As noted above both data sets show a pair of dominant spectral maxima at 80 and 50year periods. The similarity between the spectra invites a hypothesis that the long-period natural cycles at both locations have a common origin, possibly solar-related rather than being of local atmospheric/oceanic origin.  A key difference is that the phases of the spectral maxima are reversed for the two sites.  Physical mechanisms producing these dominant periods for the 19th and 20th centuries, and the phase difference between the northern and southern hemisphere sites are not yet known. They could be related to variations in solar insolation, cosmic-ray ionization of cloud cover, or mode changes in global ocean current systems driven by unknown external forcing.

How to cite: Asten, M. and McCracken, K.: The Gleissberg (~85 year) and other periodicities in the flood cycles of the Brahmaputra River past present and future; implications for possible global mechanisms, EGU General Assembly 2022, Vienna, Austria, 23–27 May 2022, EGU22-8090, https://doi.org/10.5194/egusphere-egu22-8090, 2022.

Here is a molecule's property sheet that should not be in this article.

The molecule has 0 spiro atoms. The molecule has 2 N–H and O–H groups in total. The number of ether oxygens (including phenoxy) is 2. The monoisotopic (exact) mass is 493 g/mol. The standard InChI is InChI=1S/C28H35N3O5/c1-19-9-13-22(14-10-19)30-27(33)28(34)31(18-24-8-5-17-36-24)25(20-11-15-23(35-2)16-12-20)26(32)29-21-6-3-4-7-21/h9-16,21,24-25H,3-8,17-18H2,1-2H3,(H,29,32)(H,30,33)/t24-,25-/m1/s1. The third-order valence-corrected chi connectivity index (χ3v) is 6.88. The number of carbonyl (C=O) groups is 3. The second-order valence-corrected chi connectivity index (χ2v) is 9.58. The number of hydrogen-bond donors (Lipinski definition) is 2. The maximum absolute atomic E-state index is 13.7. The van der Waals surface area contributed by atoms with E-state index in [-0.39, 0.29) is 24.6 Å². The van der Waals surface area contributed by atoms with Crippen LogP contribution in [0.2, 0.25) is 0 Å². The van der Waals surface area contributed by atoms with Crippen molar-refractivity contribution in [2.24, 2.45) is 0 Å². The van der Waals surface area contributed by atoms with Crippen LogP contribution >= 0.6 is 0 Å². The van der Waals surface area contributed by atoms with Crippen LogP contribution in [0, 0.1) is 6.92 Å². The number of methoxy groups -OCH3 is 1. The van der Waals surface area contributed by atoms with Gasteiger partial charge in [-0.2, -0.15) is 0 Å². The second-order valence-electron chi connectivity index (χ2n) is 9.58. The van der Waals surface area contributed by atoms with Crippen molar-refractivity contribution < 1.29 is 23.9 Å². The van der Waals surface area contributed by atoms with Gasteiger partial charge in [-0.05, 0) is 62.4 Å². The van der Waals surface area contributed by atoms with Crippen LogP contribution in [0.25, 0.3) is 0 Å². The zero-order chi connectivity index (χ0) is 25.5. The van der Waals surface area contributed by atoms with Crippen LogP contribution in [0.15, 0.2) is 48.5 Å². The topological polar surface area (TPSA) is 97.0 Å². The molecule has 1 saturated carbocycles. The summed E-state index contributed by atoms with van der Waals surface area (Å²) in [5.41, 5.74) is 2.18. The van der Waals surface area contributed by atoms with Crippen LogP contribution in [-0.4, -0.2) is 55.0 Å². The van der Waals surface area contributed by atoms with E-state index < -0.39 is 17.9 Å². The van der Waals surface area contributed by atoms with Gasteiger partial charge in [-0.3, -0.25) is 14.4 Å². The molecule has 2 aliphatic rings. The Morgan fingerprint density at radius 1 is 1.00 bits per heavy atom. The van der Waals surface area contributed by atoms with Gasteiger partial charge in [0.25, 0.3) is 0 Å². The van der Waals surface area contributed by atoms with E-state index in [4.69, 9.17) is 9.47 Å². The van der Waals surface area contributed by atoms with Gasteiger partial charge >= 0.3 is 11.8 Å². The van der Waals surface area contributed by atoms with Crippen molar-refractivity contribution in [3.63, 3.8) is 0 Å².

Leandro Baltasar Diaz and Carolina Susana Vera

Southern South America (SSA) is one of the regions of the world where the largest trends in precipitation have been recorded during the last 120 years. While South-Eastern South America (SESA) has been affected by a noticeable increase in austral summer rainfall, a remarkable decrease has been observed in Southern Andes (SAn). Moreover, long-term precipitacion has been registered in subtropical Andes and Altiplano regions, which show wetter periods during the 17th century in the Little Ice Age (LIA) and dryer periods during the current Global Warming Period (GWP). In spite of the large impacts related to these trends, the attribution of them is still an open-question. 

This work will assess the attribution of the observed austral summer rainfall trends in SSA to anthropogenic and natural forcings using models available in World Climate Research Programme (WCRP) Coupled Model Intercomparison Project - Phase 5 (CMIP5) and Phase 6 (CMIP6). Analysed experiments include Historical, Pre-Industrial Control and Last Millennium simulations to study long-term changes, as well as the Detection and Attribution Model Intercomparison Project (DAMIP) to assess the attribution of last-century trends.